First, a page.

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Movie treasure trove comes to Austin

Paul Schrader, writer of 'Taxi Driver' and 'Raging Bull,' donates his collection to the Ransom Center

Chris Garcia

When Robert De Niro donated hundreds of boxes of movie notes, photos, props and costumes to the Ransom Center in 2006, there were a few items he definitely wanted to include: the military jacket and boots he donned as sociopathic cabbie Travis Bickle in the 1976 film "Taxi Driver."

The jacket and boots were owned by the film's screenwriter Paul Schrader, who wore them when he wrote the script. De Niro called Schrader.

"He said I should give the ‘Taxi Driver' stuff to the Ransom so it will all be in one place," says Schrader, who had to fetch the jacket from a Planet Hollywood in New York, where it was enshrined for ogling tourists. "(The center) gave me a nice appraisal on it, so I sent it to them.

"And then they called me up and said, ‘By the way, if you want to give us the rest of your stuff, we'll take it, too,' " Schrader recalls by phone.

Last month, Schrader did just that, donating some 300 boxes of screenplays, correspondence, photos, videos, press clippings and audio tapes to the Ransom's slowly swelling film archives, which include the collections of De Niro, producer David O. Selznick, screenwriter Ernest Lehman and actress Gloria Swanson.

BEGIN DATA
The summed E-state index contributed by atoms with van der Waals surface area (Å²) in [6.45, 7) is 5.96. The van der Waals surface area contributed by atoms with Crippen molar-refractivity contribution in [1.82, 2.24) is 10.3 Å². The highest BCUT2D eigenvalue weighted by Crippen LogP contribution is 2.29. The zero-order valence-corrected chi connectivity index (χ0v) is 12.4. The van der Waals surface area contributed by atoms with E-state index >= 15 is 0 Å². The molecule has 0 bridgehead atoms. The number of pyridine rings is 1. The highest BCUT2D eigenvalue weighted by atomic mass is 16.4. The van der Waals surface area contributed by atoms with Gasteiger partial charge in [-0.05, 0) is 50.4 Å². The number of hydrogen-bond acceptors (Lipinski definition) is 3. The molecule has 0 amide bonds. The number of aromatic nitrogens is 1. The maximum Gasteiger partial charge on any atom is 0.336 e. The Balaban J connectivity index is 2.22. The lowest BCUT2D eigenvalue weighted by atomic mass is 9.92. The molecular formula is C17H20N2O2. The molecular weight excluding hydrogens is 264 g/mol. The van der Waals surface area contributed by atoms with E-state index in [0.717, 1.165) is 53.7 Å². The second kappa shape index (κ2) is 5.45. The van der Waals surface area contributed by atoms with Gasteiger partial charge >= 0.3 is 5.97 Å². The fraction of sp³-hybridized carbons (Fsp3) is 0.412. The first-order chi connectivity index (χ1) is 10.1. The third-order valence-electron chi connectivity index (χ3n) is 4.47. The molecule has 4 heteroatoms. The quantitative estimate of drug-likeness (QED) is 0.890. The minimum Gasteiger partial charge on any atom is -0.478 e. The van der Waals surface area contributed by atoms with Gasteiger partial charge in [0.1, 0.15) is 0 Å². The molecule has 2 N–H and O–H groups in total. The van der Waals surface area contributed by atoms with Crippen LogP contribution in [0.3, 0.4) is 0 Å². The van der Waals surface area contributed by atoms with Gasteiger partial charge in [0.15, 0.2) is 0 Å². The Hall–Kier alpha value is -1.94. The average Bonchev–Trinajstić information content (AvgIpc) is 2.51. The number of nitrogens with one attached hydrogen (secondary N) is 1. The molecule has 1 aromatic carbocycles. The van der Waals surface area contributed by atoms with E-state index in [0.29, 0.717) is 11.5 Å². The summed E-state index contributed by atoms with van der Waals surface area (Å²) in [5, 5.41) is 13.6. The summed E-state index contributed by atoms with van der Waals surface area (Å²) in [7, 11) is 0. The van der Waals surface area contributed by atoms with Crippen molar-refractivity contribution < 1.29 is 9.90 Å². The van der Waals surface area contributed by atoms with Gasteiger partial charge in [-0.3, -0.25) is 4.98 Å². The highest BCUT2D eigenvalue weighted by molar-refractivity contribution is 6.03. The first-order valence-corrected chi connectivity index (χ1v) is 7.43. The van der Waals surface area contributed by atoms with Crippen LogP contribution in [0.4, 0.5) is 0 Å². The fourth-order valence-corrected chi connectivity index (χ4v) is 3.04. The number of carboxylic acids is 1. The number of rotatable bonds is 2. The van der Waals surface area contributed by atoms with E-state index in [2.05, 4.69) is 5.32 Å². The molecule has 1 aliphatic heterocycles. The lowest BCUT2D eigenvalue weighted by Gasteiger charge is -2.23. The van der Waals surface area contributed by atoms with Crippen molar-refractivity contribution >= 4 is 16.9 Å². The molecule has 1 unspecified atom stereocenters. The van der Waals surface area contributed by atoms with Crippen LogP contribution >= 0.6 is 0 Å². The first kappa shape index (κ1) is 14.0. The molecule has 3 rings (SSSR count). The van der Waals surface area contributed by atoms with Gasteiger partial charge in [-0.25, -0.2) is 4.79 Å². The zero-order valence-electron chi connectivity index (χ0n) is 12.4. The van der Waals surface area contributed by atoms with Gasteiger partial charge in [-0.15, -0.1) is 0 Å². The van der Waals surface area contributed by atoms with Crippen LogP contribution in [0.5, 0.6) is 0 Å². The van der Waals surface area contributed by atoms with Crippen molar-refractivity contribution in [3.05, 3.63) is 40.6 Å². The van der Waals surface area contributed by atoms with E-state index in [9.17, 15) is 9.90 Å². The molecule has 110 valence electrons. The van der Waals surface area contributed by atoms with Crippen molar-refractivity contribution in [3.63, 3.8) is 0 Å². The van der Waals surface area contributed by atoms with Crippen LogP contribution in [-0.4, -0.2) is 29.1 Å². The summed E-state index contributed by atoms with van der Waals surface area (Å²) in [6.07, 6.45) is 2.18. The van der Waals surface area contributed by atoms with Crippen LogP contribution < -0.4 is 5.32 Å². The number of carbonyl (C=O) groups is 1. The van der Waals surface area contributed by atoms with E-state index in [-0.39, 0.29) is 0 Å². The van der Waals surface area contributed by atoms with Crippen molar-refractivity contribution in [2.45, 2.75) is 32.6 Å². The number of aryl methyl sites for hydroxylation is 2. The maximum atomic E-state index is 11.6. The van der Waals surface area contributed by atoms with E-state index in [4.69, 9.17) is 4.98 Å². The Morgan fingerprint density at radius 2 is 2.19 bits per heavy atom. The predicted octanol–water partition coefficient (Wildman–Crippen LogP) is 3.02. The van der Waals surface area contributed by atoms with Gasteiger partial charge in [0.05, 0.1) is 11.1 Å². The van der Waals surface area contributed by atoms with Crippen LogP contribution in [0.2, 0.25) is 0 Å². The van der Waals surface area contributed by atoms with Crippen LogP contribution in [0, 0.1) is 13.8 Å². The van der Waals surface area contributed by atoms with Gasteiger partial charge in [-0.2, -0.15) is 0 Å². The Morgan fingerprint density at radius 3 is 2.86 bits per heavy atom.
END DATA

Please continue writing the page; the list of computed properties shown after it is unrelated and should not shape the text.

"I'm downsizing my office. With the new technology, you don't need all this stuff. I figured it was time to clean it out. A good purging is very edifying," Schrader says.

Among the collection are sheaves of candid on-set photos, letters to fellow filmmakers and authors, film criticism, frenetic outlines for "Raging Bull" and "The Mosquito Coast" and materials from movies he wrote and directed: "Blue Collar," "American Gigolo," "Cat People" "Light Sleeper" and "Affliction," which he adapted from the novel by Russell Banks, whose collection is also at the Ransom.

"There's a lot of stuff," Schrader says. "I don't know how good it is. To be honest, when I decided to do this I just told my assistant to scan all the scripts and material I might need to refer to in the future, such as a treatment for a script I never wrote, and then take the rest, put it in boxes and say goodbye."

Schrader's collection also includes so-called juvenilia. Mash notes to girlfriends?

"No, no. It's even earlier than that," he says. "It's grade-school essays and such. It was either throw it away or give it to them. They can throw it away if they want."

Raised in a strict Calvinist household, religion was lodged in the foreground, and some of Schrader's callow spiritual efforts are at the Ransom.

"When I was 7 or 8, I got this idea to copy the Bible on legal pads. I got about halfway through Genesis. If you look at all those legal pads, you can see my penmanship change over the years. Finally I said to myself, ‘Why am I doing this!' " Schrader says, laughing.

Though he was forbidden to watch movies until his late teens, Schrader lapped up European art cinema of the '60s and, at the prodding of famed New Yorker magazine film critic Pauline Kael, dropped his pre-seminary studies and embarked on a career in criticism.